Sets foundation for the integrated voice, movement and acting training sequence. Draws from diverse sources to develop the actor's instrument and its potential for stage performance. Beginning with non-verbal exploration and movement study, students progress to character exercises with text. Designed to increase body awareness, expand flexibility and control, reinforce acting vocabulary and theory, and promote understanding of the demands of creating dynamic characters for stage performance.
Provides the student with the basic knowledge of stage construction. Familiarizes students with the methods, materials, equipment, concepts and processes involved in the construction of scenery for the theatre. The emphasis of this course will be on the physical process that results in the production of scenery through construction techniques. Hands-on experience will be gained by completing lab hours in the scene shop; assisting in the construction and installation of theatre program season.
Provides basic knowledge of costume construction. Familiarizes students with the methods, materials, equipment, concepts and processes involved in the construction of costumes for theatre production. Emphasis of this course will be on the physical process that results in the production of costumes through construction techniques. Hands-on experience will be gained by completing lab hours in the costume shop; assisting in the construction and installation of theatre program season.
Explores the creative process and the principles and tools of design as they apply to theatrical production. Emphasis will be on script analysis, graphic techniques, and research for and of design. Introduces the student to the vocabulary, fundamental elements and principles of design and how they apply to the theatre experience of scenery, costume and lighting design to include discussion, appreciation and evaluation of theatrical design.
Continues the integrated voice, movement and acting training sequence from Beginning Acting emphasizing character building. Students explore the acting instrument in greater depth. Movement study connects the voice to the body and then progresses to play analysis from the actor's point of view, followed by more formal text work. The goal of the course is to gain greater flexibility and control over the instrument and expand understanding of the demands of creating dynamic characters for stage performance.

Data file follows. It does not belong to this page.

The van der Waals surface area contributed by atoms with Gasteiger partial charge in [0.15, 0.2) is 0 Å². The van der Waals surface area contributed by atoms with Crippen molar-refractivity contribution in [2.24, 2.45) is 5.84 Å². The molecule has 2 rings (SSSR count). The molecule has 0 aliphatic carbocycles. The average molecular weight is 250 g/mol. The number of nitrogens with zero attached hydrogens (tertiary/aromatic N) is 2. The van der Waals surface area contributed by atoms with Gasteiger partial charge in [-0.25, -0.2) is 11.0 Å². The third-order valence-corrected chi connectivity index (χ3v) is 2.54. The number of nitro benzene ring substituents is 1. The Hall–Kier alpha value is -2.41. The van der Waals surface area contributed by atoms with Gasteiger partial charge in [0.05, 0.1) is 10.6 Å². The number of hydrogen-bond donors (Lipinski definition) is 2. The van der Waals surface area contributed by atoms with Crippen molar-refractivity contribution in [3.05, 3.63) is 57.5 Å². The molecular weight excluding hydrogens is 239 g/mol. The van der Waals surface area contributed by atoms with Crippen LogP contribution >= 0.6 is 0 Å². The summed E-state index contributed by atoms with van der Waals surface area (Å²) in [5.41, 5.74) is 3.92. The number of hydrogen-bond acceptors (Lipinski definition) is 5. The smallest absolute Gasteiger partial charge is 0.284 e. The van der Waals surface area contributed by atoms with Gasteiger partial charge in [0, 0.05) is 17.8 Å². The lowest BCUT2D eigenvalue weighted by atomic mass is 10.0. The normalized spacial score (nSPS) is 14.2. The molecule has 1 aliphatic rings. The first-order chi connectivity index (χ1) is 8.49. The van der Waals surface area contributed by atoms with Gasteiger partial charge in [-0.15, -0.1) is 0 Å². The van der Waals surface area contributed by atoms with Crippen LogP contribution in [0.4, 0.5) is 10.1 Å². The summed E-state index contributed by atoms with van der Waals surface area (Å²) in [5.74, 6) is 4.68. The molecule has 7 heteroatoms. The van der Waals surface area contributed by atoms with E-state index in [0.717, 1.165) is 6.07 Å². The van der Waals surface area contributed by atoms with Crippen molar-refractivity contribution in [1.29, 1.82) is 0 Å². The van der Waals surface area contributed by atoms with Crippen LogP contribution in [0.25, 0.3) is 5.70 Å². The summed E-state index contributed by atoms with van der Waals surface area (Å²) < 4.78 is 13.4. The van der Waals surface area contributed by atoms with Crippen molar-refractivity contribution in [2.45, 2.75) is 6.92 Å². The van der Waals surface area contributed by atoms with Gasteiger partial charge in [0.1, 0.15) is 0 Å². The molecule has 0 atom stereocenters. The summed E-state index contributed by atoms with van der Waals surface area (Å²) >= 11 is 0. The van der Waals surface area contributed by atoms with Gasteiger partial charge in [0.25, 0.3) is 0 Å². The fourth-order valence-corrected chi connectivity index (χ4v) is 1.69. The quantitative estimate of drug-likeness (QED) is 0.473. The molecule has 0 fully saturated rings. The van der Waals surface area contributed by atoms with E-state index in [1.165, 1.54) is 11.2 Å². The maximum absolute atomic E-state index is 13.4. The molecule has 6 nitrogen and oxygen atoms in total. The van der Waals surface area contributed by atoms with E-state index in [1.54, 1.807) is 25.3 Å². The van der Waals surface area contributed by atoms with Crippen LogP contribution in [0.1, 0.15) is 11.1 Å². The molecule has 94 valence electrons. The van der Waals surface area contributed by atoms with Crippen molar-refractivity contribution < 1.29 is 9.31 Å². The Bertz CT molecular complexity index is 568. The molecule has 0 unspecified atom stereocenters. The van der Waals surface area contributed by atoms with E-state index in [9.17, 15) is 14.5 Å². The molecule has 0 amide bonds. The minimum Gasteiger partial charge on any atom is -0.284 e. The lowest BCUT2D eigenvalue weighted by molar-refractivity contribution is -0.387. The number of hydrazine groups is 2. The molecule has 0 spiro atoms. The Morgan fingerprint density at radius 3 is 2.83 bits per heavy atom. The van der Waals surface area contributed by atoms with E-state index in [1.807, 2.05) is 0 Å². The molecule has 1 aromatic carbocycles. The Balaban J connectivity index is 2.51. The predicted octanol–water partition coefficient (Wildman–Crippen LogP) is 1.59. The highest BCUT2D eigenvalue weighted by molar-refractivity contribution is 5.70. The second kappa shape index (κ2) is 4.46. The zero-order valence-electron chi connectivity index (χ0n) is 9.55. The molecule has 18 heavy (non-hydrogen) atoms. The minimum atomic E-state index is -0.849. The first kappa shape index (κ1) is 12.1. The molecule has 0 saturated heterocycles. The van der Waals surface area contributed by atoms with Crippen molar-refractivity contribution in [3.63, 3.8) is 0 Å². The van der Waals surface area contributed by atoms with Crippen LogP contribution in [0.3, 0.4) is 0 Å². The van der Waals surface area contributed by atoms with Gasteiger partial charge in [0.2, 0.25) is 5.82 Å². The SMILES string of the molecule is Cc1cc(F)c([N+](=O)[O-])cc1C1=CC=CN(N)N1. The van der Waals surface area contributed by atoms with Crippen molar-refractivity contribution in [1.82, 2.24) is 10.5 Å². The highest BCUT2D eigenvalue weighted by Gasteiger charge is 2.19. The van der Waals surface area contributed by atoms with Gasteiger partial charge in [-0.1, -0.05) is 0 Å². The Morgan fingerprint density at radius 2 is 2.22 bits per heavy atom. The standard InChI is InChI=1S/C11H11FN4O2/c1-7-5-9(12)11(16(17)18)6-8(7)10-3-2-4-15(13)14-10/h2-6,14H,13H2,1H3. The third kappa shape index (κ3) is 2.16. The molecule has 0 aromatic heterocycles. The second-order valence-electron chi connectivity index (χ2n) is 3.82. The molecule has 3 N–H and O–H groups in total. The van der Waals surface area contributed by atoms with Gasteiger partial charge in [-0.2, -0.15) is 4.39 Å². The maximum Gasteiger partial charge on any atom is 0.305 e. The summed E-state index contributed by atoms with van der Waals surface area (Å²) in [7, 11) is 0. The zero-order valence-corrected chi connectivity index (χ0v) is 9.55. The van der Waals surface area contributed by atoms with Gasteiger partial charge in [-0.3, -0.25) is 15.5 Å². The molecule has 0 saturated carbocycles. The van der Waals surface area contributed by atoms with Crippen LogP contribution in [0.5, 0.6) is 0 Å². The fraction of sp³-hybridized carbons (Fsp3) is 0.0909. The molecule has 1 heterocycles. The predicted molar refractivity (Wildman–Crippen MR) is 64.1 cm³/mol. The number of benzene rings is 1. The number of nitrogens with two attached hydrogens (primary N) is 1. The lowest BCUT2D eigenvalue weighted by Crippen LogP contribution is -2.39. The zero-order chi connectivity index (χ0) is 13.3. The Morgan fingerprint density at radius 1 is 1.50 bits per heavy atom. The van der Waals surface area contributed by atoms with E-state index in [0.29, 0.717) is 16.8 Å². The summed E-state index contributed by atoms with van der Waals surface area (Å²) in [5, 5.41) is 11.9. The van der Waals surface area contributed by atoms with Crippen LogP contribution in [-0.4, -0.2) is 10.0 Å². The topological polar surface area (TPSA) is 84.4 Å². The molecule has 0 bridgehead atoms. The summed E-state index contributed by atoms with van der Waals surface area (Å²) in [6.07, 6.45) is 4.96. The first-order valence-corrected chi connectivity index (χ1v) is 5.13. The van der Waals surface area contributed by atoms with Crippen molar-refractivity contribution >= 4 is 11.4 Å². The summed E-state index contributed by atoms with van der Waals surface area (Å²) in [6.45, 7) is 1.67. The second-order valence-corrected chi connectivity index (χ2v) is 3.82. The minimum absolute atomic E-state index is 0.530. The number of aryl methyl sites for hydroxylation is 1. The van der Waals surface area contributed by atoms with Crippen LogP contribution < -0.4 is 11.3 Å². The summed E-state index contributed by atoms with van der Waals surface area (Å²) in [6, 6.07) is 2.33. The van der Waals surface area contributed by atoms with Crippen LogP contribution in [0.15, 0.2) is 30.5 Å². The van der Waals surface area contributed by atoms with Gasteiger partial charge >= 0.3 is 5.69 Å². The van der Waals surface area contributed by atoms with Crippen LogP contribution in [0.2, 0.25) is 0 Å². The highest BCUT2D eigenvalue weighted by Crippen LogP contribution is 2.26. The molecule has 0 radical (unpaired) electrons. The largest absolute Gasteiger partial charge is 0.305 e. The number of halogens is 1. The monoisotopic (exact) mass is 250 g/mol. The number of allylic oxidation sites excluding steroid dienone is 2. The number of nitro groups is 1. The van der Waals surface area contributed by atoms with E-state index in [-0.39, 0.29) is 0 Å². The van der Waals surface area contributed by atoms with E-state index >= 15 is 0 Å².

Introduces the basic principles, techniques and challenges of analyzing plays for theatrical production. Focuses on the process of reading and analyzing plays while developing basic vocabulary of dramatic styles. Develops basic knowledge of principles of dramatic structure through readings from a diverse range of theatre texts from the western canon. Goal is to discover what the playwright has dramatized and how best to realize it on stage clearly, imaginatively and powerfully.
Builds on the foundational skills learned in Introduction to Stage Crafts. Familiarizes students with methods, materials, equipment, concepts and processes resulting in the creation of some aspect of theatre production. Hands-on experience will be gained by completing lab hours in a production shop; assisting in creation of Theatre Program productions. Rotating topics may include: Stage Electrics, Stage Properties, Introduction to Sound. Student may repeat enrollment for credit, but may not repeat topics.
Introduces students to basic makeup vocabulary, materials and techniques. Students will work toward a proficiency in the principles and skills of makeup application including basic corrective/straight makeup, old age, and character makeup in order to communicate aspects of a character to an audience certain information.